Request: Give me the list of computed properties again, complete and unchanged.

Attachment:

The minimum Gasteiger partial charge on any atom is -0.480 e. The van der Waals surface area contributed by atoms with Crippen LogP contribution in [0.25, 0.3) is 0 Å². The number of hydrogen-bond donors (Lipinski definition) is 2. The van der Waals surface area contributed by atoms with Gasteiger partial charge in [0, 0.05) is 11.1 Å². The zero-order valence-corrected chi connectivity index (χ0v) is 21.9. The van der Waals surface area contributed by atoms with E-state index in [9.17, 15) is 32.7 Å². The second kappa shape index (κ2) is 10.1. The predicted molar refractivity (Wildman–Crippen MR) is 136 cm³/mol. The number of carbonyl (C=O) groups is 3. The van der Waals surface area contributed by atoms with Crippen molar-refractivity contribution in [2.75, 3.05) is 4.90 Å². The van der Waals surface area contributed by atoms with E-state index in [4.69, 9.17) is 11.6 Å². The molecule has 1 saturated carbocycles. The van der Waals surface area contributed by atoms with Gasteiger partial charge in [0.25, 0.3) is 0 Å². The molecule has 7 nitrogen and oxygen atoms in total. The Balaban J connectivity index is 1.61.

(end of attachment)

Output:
The minimum Gasteiger partial charge on any atom is -0.480 e. The van der Waals surface area contributed by atoms with Crippen LogP contribution in [0.25, 0.3) is 0 Å². The number of hydrogen-bond donors (Lipinski definition) is 2. The van der Waals surface area contributed by atoms with Gasteiger partial charge in [0, 0.05) is 11.1 Å². The zero-order valence-corrected chi connectivity index (χ0v) is 21.9. The van der Waals surface area contributed by atoms with E-state index in [9.17, 15) is 32.7 Å². The second kappa shape index (κ2) is 10.1. The predicted molar refractivity (Wildman–Crippen MR) is 136 cm³/mol. The number of carbonyl (C=O) groups is 3. The van der Waals surface area contributed by atoms with Crippen molar-refractivity contribution in [2.75, 3.05) is 4.90 Å². The van der Waals surface area contributed by atoms with E-state index in [4.69, 9.17) is 11.6 Å². The molecule has 1 saturated carbocycles. The van der Waals surface area contributed by atoms with Gasteiger partial charge in [0.25, 0.3) is 0 Å². The molecule has 7 nitrogen and oxygen atoms in total. The Balaban J connectivity index is 1.61.